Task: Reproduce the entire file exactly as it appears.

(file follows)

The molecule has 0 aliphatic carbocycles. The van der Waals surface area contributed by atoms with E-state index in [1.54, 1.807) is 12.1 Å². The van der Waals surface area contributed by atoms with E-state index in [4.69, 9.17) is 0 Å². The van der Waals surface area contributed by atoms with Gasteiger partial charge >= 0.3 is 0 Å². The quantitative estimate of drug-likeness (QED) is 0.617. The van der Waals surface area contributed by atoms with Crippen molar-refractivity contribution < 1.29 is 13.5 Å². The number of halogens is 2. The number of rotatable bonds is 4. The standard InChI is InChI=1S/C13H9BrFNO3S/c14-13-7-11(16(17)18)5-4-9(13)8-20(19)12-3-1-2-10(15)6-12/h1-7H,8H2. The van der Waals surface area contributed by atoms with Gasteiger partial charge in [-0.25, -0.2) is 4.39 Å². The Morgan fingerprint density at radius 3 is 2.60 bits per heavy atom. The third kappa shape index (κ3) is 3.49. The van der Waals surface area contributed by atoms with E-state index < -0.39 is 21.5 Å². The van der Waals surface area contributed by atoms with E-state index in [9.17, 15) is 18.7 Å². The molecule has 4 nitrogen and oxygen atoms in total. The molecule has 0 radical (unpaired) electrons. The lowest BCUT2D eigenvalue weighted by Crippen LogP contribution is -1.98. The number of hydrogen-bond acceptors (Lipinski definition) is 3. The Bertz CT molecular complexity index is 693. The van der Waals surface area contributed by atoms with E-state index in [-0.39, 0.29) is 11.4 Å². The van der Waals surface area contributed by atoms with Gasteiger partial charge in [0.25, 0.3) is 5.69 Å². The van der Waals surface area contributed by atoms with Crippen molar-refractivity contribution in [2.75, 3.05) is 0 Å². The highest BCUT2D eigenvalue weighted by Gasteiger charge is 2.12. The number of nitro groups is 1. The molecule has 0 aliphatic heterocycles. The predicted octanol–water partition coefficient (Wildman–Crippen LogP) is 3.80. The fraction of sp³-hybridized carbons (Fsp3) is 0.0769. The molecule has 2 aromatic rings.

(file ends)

The molecule has 0 aliphatic carbocycles. The van der Waals surface area contributed by atoms with E-state index in [1.54, 1.807) is 12.1 Å². The van der Waals surface area contributed by atoms with E-state index in [4.69, 9.17) is 0 Å². The van der Waals surface area contributed by atoms with Gasteiger partial charge >= 0.3 is 0 Å². The quantitative estimate of drug-likeness (QED) is 0.617. The van der Waals surface area contributed by atoms with Crippen molar-refractivity contribution < 1.29 is 13.5 Å². The number of halogens is 2. The number of rotatable bonds is 4. The standard InChI is InChI=1S/C13H9BrFNO3S/c14-13-7-11(16(17)18)5-4-9(13)8-20(19)12-3-1-2-10(15)6-12/h1-7H,8H2. The van der Waals surface area contributed by atoms with Gasteiger partial charge in [-0.25, -0.2) is 4.39 Å². The Morgan fingerprint density at radius 3 is 2.60 bits per heavy atom. The third kappa shape index (κ3) is 3.49. The van der Waals surface area contributed by atoms with E-state index < -0.39 is 21.5 Å². The van der Waals surface area contributed by atoms with E-state index in [9.17, 15) is 18.7 Å². The molecule has 4 nitrogen and oxygen atoms in total. The molecule has 0 radical (unpaired) electrons. The lowest BCUT2D eigenvalue weighted by Crippen LogP contribution is -1.98. The number of hydrogen-bond acceptors (Lipinski definition) is 3. The Bertz CT molecular complexity index is 693. The van der Waals surface area contributed by atoms with E-state index in [-0.39, 0.29) is 11.4 Å². The van der Waals surface area contributed by atoms with Gasteiger partial charge in [0.25, 0.3) is 5.69 Å². The van der Waals surface area contributed by atoms with Crippen molar-refractivity contribution in [2.75, 3.05) is 0 Å². The highest BCUT2D eigenvalue weighted by Gasteiger charge is 2.12. The number of nitro groups is 1. The molecule has 0 aliphatic heterocycles. The predicted octanol–water partition coefficient (Wildman–Crippen LogP) is 3.80. The fraction of sp³-hybridized carbons (Fsp3) is 0.0769. The molecule has 2 aromatic rings.